‘They abuse us’: Workers making Fifa World Cup merchandise face harm, says report

According to a new report by human rights organization Equidem, workers who produce FIFA merchandise for events like the Women’s World Cup have endured wages below minimum wage, verbal abuse, unpaid overtime and threats of losing their jobs if they became pregnant.

Equidem has criticized Fifa for failing to take action in a situation that appears to be at odds with the progress the tournament is responsible for, and has urged President Gianni Infantino to “extend those advances to deal with the damage.” that workers suffer”.

Equidem has placed its report in the context of the litany of abuses by migrant workers that have occurred in connection with the men’s soccer World Cup in Qatar and has asked why there has been no update from a human rights sub-committee that is about to be set up was to assess the legacy of This raised questions about FIFA’s explicit commitment to improving working conditions.

The report includes interviews with women workers in factories in Bangladesh that produce official merchandise for FIFA events and contains incriminating testimonies including verbal abuse and the illegal denial of childcare at work and maternity leave. Equidem heard several stories from women being denied freedom of association.

“We have a daily goal to achieve,” said one worker. “The manager sets our daily goal. I do 60-80 pieces an hour. I can’t go to the toilet until I reach my hourly goal. When a lot of work piles up, they don’t let us go anywhere. They verbally abuse us. I work 10-12 hours a day on my sewing machine. Today my supervisor told me to produce 80 pieces per hour but it was quite difficult to make 80 pieces. I was doing 60 pieces an hour. He yelled at me several times.

“I can’t keep my son with me. I work between eight and twelve hours every day. Who will take care of him? I was looking for someone to leave my son with when I went to work, but I couldn’t find anyone. We don’t have a kindergarten in our factory. My son lives in Dhaka with my mother-in-law and father-in-law.”

Workers described a common practice where they were told that if they became pregnant within the first two years of employment, they would lose their job. A woman employed as a sewing machine operator explained: “When I started working here, the factory doctor told me not to have children for the first two years. I was told that I can have children after two years. If I get pregnant before then, I have to quit. You won’t give me a vacation.”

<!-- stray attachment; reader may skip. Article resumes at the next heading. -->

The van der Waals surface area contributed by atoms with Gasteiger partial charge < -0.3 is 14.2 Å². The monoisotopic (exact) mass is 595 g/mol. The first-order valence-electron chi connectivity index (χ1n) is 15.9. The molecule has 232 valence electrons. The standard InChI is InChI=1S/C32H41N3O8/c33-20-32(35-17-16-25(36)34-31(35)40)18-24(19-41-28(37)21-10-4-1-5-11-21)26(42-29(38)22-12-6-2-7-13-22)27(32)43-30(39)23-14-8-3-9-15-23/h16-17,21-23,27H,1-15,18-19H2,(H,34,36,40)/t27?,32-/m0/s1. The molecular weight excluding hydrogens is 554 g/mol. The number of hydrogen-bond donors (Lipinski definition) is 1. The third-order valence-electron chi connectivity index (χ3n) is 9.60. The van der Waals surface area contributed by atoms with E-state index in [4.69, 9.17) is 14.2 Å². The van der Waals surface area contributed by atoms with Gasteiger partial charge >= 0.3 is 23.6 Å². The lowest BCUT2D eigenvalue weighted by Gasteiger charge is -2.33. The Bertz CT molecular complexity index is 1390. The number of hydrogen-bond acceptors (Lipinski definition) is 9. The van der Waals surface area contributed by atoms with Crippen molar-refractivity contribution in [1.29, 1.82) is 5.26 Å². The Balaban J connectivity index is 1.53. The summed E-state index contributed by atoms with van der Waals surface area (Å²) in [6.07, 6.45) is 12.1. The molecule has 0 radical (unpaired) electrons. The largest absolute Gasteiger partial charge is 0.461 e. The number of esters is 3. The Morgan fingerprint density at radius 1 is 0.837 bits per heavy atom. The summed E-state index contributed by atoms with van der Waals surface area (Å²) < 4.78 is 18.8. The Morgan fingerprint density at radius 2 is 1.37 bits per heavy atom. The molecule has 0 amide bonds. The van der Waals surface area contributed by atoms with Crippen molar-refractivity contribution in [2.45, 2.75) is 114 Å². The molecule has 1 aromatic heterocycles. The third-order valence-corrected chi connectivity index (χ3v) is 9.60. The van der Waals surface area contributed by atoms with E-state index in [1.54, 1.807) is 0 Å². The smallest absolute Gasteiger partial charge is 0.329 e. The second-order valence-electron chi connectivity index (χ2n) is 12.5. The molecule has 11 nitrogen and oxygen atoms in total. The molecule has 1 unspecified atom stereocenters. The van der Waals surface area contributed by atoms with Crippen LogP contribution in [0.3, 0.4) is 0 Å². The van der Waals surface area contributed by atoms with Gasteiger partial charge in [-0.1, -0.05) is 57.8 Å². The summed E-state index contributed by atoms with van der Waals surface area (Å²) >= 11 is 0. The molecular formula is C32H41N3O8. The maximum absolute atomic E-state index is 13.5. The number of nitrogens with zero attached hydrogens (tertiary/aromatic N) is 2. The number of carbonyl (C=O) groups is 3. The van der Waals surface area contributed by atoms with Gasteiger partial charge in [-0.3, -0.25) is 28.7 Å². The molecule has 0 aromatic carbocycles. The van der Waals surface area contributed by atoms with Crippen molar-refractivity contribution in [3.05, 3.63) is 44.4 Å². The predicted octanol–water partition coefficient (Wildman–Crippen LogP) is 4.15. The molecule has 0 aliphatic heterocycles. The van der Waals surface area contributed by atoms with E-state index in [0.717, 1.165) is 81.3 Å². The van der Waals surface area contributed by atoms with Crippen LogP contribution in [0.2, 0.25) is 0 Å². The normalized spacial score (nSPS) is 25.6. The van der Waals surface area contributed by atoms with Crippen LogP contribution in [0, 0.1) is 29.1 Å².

Some workers interviewed by Equidem reported that they were not paid any maternity leave at all when they should be entitled to four months, in clear violation of Bangladeshi law.

Mustafa Qadri, CEO of Equidem, states: “Following last year’s Men’s World Cup in Qatar, FIFA pledged to set up a Human Rights Sub-Committee to assess the legacy of the 2022 tournament, although there are no further updates on this status. “ Judgment, nor his findings. Equidem urges FIFA to extend its explicit commitment to improving working conditions to women workers in its apparel supply chains.

“Nevertheless, there have been significant advances in equal pay for women players around the world, including making the Women’s World Cup more professional, ensuring equal rules and conditions, and distributing prize money fairly to players. The United States team has, after years of negotiations in public battles and in court, won an equal pay deal that makes them one of the highest paid national teams in the world.

“The FIFA Women’s World Cup 2023 brings many positive improvements for its players and it is vital that FIFA extends these advances to addressing the harm being suffered by its workers. FIFA has the power, money and resources to address this issue systemically.” We will continue to monitor their global supply chains until this is the case.

“This movement towards gender parity within FIFA signals an increased commitment within the organization to fair conditions for female players – on an equal footing with their male counterparts. This should extend to all women, not just those under the stadium lights.”

A FIFA spokesman said: “FIFA has strict labor law requirements for companies that manufacture FIFA-licensed goods and takes very seriously any allegations of labor rights violations in its supply chain.” FIFA stands by both Equidem and the respective companies contact to further investigate the matter.”

Zack Zwiezen

Zack Zwiezen is a USTimesPost U.S. News Reporter based in London. His focus is on U.S. politics and the environment. He has covered climate change extensively, as well as healthcare and crime. Zack Zwiezen joined USTimesPost in 2023 from the Daily Express and previously worked for Chemist and Druggist and the Jewish Chronicle. He is a graduate of Cambridge University. Languages: English. You can get in touch with me by emailing zackzwiezen@ustimespost.com.

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